Stajan had a goal and an assist but his assist was a key one. He set up the winning goal in Canada's 3-2 nail-biting semifinal win over the United States.
"Matt Stajan we are very happy with," says Trapp. "Playing in the role he is playing in, he has accepted it and he has played very well every time he has been out there. He was one of their top two penalty killers."

Kyle Wellwood, Canada (134rd overall in 2001):

Wellwood is an offensive gift and emerged as one of the best passers in the tournament. He knows where to find holes and he can go tape-to-tape on a pass nine times out of 10.
"I call him Adam for Adam Oates. He is so smart and so shifty," says Trapp. "The first couple of games he was surprising the guys. The puck would be on their stick and they were wondering where it came from. He has a chance to play. He is a determined kid. He was determined to make this team and he has played well for them."

Brendan Bell, Canada (65th overall in 2001):

One of the best things anyone can say to a defenceman is say you never really noticed him make mistakes in his own end and that describes Bell's effort in the World Junior Championship.
It seems right that in a seaside city, Bell was - to use a naval term - "as steady as she goes." There was nothing fancy here, but he gave an honest and efficient effort every night.
"Brendan Bell has played well and steady. He has done everything they have asked of him and it is has been a great test for him because people have always asked a lot of questions about him," said Trapp. "He has done a great job."

Ian White, Canada (191st overall in 2002):

White finished third in scoring on his team, with two goals and six points in six games. Both goals came on the power play and he showed that he has a booming shot from the point. Defensively he was strong, but there is no doubt he could use some size and strength.
"Ian white is a guy I honestly think has a chance to play for us. Because of his size, he is a special 5 9 1-2 guy who is a strong skater and he has a great shot," says Trapp. "We are very pleased with the way he has played here."

Alexander Steen, Sweden (24th overall in 2002):

Steen isn't the reason the Swedes had a disappointing tournament and wound up in eighth place. He and draft prospect Robert Nilsson were, in most games, the only two Swedes who hustled from the opening faceoff. Steen had four goals and six points in six games. He goes to the net hard.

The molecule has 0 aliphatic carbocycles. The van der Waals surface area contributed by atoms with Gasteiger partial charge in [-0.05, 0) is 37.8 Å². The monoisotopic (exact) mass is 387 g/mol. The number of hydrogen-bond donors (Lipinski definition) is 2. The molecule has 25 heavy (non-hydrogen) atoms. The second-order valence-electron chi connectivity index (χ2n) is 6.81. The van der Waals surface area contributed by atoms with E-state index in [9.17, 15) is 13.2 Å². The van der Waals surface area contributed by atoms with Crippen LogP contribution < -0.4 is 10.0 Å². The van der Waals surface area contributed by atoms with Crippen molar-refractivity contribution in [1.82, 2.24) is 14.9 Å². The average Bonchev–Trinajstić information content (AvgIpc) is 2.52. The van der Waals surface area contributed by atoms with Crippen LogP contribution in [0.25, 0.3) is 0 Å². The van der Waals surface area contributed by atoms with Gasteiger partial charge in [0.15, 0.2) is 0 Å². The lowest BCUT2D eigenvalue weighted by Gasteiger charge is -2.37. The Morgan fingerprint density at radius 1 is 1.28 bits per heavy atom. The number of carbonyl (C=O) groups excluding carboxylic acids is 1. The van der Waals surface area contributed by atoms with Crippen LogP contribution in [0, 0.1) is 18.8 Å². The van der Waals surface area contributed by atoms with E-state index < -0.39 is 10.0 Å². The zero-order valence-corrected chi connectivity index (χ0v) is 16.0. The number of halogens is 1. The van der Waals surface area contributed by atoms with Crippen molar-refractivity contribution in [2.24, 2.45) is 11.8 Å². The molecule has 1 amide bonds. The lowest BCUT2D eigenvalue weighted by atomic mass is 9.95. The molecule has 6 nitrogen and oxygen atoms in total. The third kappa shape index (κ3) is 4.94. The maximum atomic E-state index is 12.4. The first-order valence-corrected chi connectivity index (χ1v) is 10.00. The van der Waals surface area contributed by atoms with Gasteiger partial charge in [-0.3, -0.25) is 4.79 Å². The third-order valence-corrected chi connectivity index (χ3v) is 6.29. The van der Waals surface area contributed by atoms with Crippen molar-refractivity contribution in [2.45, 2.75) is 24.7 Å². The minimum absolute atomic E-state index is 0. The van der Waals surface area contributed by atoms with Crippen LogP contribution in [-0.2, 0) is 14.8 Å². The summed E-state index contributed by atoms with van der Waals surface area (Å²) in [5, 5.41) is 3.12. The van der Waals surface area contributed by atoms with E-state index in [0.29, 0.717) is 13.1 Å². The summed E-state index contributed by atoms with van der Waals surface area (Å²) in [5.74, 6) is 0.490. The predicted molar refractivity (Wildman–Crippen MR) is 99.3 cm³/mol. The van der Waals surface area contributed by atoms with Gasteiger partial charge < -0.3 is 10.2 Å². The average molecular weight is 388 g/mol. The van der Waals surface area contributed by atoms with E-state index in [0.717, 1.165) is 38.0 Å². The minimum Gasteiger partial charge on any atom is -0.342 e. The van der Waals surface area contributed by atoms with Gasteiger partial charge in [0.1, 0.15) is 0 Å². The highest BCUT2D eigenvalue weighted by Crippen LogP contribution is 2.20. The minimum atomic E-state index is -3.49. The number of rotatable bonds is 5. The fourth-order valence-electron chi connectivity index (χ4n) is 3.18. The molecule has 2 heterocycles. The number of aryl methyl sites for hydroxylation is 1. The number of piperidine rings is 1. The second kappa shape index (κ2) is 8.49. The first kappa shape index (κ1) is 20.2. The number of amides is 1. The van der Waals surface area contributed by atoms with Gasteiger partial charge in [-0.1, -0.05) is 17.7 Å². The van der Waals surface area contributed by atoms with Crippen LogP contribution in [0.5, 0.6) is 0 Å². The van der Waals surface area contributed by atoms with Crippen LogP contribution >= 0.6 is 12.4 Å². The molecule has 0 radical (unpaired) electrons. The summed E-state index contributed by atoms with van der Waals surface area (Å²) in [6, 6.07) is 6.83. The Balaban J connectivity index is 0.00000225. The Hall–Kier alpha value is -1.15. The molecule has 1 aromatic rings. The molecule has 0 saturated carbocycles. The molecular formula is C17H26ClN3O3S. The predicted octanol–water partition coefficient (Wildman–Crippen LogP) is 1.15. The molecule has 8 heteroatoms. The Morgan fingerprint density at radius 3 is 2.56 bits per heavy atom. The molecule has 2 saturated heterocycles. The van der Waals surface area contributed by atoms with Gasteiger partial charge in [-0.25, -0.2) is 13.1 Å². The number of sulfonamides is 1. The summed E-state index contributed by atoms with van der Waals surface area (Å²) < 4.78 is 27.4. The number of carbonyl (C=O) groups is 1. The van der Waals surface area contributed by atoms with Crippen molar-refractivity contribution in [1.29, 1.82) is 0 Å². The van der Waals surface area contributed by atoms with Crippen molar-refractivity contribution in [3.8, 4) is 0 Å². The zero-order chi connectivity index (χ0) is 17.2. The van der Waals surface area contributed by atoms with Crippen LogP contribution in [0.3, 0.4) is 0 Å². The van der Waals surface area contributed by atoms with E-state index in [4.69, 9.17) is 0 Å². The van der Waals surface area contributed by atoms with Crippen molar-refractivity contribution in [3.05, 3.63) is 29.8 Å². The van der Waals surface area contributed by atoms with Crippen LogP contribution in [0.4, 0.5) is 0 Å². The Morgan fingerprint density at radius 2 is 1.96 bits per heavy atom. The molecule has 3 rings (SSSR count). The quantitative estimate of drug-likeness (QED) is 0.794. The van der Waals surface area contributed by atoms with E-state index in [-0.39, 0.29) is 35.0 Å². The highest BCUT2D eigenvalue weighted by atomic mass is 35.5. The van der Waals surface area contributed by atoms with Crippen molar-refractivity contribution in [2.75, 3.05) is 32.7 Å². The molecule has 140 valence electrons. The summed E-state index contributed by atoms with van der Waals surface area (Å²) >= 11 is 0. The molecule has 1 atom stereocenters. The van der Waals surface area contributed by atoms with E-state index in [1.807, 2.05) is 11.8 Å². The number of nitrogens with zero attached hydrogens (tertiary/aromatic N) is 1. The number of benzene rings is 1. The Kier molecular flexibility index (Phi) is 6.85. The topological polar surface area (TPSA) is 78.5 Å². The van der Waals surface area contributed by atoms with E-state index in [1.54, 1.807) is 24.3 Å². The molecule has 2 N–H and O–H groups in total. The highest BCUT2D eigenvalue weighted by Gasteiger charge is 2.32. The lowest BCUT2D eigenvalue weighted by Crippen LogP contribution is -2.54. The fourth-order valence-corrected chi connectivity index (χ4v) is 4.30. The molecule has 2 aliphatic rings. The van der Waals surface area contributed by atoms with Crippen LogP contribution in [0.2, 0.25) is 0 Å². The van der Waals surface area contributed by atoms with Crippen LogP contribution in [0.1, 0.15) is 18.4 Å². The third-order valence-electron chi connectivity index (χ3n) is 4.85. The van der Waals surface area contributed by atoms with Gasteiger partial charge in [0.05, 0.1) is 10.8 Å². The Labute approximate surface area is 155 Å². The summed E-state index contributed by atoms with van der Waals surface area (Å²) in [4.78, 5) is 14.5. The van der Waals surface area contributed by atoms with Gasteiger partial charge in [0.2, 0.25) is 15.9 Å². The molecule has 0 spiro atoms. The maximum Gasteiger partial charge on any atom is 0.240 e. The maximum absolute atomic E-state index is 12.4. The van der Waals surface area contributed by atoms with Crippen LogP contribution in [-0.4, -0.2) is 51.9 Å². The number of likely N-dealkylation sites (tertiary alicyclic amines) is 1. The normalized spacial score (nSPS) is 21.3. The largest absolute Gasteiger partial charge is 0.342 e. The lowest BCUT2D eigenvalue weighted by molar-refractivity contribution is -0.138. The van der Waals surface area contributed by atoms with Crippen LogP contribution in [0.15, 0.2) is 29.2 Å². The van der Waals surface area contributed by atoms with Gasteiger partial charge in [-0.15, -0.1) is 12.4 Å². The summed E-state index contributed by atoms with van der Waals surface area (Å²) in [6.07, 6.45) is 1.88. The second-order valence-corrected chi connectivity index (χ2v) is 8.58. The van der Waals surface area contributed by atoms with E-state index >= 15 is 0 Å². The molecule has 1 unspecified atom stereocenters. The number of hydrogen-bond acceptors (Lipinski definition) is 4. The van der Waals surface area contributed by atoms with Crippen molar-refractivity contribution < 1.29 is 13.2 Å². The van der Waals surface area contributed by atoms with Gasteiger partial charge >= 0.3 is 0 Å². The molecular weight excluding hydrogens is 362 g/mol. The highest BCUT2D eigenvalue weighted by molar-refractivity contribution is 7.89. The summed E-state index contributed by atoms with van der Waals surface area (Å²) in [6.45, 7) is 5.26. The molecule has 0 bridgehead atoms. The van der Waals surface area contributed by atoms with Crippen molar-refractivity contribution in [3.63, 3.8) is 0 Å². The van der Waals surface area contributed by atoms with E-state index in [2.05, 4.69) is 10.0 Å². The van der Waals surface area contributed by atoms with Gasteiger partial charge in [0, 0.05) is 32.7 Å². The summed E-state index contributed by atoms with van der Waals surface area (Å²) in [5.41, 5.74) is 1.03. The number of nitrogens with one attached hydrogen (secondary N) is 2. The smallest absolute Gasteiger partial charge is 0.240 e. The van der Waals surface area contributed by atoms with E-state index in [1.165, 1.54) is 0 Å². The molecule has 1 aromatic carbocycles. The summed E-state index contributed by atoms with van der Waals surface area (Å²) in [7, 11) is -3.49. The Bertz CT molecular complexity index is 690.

"I like Alexander Steen a lot. I am very happy with the way he played and he will be a player," says Trapp. "He does everything well. He shoots and passes the puck at high speed and he has tremendous hands and great vision and we will be careful that we do not rush this guy.
"What we would like to see him do is play another world junior and then maybe a world (senior men's) championship and then make a decision whether he is ready to come over. None of our European kids will come over until they are ready. There is no rush. The Canadian kids do not get that advantage."

Ivan Kolozvary, Slovakia (183rd overall in 2001):

The Slovaks were skilled and fast but as a country they're not quite ready to make the jump to the upper class of the World Junior pecking order.
Kolozvary has great offensive skills, but he lacks weight and strength.
"That is the thing with these kids, you have to get them on a program and you can't let them to it on their own," says Trapp.

David Turon, Czech Republic (122nd overall in 2002):

The Czechs were not a good team and Turon, with one goal in six games, didn't shine.

Maxim Kondratiev, Russia (168th overall in 2001):

The Russians may be known for their offensive flare but their blueline did a great job against Canada in the final and kept the Canadians from gaining any ground in the slot. Kondratiev is a stay-at-home blueliner who has a mean streak in him and he makes opponents pay a price for going to the net.
"I remember him from last year vividly because he was named the MVP in the game against us," says Trapp about the '02 World Juniors. "We like his upside and he is a good puck-handler. He has a bite to his game and he shoots the puck well. He just has to add some weight and strength."